Arrays & shaders: heatmaps in Unity

This tutorial explains how to pass arrays to shaders in Unity. This feature has been present for a long time, but is mostly undocumented. Unity 5.4.0 Beta 1 will introduce a proper API to pass arrays to shaders; this technique however will work with any previous version.

If you are using Unity 5.4+, please refer to the Arrays & Shaders in Unity 5.4+ tutorial.

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The Top 5 Hidden Features of Python

Python aims to be an elegant and expressive language; this post includes its top 5 hidden features:

  1. List slicing
  2. For…else syntax
  3. Yield statement
  4. Multiple assignments
  5. Argument unpacking

The term hidden is loosely used to indicate features which are generally unique to Python, or not very well known. I covered the most interesting Easter eggs which are really hidden in Python in this post. Continue reading

Interactive Graphs in the Browser

Having worked both as a teacher and an artist, I know how important data visualisation is. This tutorial will teach you to create interactive network graphs with Python and JavaScript. You can have a go by dragging the nodes of the graph below…

You can find a high resolution version of the melancoil tree (2000x2000px, first 1000 numbers) here: PNG, SVG, HTML. Continue reading

A practical tutorial to hack (and protect) Unity games

If there’s a term which is often misunderstood, that’s for sure hacking. When it refers to softwares, it usually gets a negative connotation which smells of piracy and copyright infringements. This post will not cover any of these topics; quite the opposite, I strongly discourage readers from taking any action which will damage (directly or indirectly) other developers. That said: yes, this post will be a practical tutorial to hack into Unity games. You can use the techniques and tools described in this post to check how safe your games are. If you’re a developer, you’ll also find useful snippets of code and technique to add an extra layer of protection to your games.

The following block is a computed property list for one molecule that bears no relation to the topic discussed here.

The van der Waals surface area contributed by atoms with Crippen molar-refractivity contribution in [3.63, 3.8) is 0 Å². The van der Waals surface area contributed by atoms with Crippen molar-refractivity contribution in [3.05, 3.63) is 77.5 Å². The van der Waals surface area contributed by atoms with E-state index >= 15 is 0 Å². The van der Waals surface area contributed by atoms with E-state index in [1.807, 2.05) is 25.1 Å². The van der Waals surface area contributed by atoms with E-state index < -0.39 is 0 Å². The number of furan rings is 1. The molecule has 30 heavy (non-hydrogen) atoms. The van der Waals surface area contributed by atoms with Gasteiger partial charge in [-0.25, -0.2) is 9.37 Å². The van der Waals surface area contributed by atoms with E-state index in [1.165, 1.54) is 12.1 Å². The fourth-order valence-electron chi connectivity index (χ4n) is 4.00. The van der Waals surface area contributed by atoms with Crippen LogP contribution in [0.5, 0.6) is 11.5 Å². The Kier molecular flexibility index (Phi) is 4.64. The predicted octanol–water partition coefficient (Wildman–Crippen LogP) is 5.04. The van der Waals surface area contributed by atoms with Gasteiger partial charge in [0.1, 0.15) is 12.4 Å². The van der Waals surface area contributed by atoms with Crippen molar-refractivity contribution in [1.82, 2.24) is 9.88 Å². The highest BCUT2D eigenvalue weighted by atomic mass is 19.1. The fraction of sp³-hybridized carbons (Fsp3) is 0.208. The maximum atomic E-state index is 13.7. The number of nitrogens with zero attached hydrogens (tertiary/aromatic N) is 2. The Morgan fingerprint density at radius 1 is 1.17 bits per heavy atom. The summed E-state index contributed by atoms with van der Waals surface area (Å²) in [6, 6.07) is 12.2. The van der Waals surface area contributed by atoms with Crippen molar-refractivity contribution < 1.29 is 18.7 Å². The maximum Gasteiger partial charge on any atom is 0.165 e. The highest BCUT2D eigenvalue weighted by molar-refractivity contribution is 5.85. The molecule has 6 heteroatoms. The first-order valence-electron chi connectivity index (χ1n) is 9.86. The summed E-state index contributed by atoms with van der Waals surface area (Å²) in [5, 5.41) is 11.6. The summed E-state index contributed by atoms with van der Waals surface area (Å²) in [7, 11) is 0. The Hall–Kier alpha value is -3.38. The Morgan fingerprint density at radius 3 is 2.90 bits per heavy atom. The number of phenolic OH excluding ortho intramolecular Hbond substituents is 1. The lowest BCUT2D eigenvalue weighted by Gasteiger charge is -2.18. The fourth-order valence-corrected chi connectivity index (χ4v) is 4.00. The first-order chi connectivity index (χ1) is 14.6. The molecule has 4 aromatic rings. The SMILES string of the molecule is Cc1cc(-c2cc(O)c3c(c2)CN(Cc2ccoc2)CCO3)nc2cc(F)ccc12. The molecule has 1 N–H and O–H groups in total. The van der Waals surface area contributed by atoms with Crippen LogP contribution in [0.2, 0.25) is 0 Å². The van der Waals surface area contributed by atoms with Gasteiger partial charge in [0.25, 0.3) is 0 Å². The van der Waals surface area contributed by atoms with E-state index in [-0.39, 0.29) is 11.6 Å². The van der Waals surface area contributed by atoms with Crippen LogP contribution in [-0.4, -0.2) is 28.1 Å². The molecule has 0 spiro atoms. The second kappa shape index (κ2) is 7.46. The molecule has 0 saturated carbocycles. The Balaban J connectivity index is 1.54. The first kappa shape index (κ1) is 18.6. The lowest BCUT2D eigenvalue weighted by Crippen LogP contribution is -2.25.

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How to hack any IR remote controller

If you haven’t heard of Air Swimmers before, you probably had a miserable life. Air Swimmers are inflatable foil balloons made in the shape of fish. But what makes them really awesome is the fact that they can be remotely controlled to fly around in a room. One of my friends, Claudio, developed an obsession interest for them; and that’s when we decided to create our own hackuarium.

The idea was simple: buying a bunch of Air Swimmers, hacking into their controllers and running a swarm simulation to control them. If you’re interested in doing the same and you have a basic knowledge of electronics …you’re reading the right post. At the end of this article you can find the links to buy all the necessary components.

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Extension methods in C#

Following the heritage of C++, C# comes with a number of powerful features which can either be used to massively improve your code …or to make it completely unreadable. In this post we’ll discuss a technique to add new methods to already existing classes. Yes, even classes you don’t have access to such as Vector3 Rigidbody and even string. Let’s introduce extension methods with a practical example.

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Enum, Flags and bitwise operators

If you’re a game developer chances are you’re familiar with the need to describe different variations of an attribute. Whether it’s the type of an attack (melee, ice,  fire, poison, …) or the state of an enemy AI (idle, alerted, chasing, attacking, resting, …) you can’t escape this. The most naive way of implementing this is simply by using constants:

The downside is that you have no actual control over the values you can assign to attackType: it can be any integer, and you can also do dangerous things such as attackType++.

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How to Snap to Grid in Unity3D

Despite Unity3D being such an advanced framework, I am sometimes puzzled by its lack of basic features. Especially when working with 2D games, the lack of a proper snap to grid option is simply crazy. Luckily, Unity3D allows to extend its basic interface to add new behaviours. This post will explain how to add a customisable snap to grid option to your objects. Two different implementations are presented; the first one, despite being more complicated, could be used a good starting point to further extend and customise the inspector.

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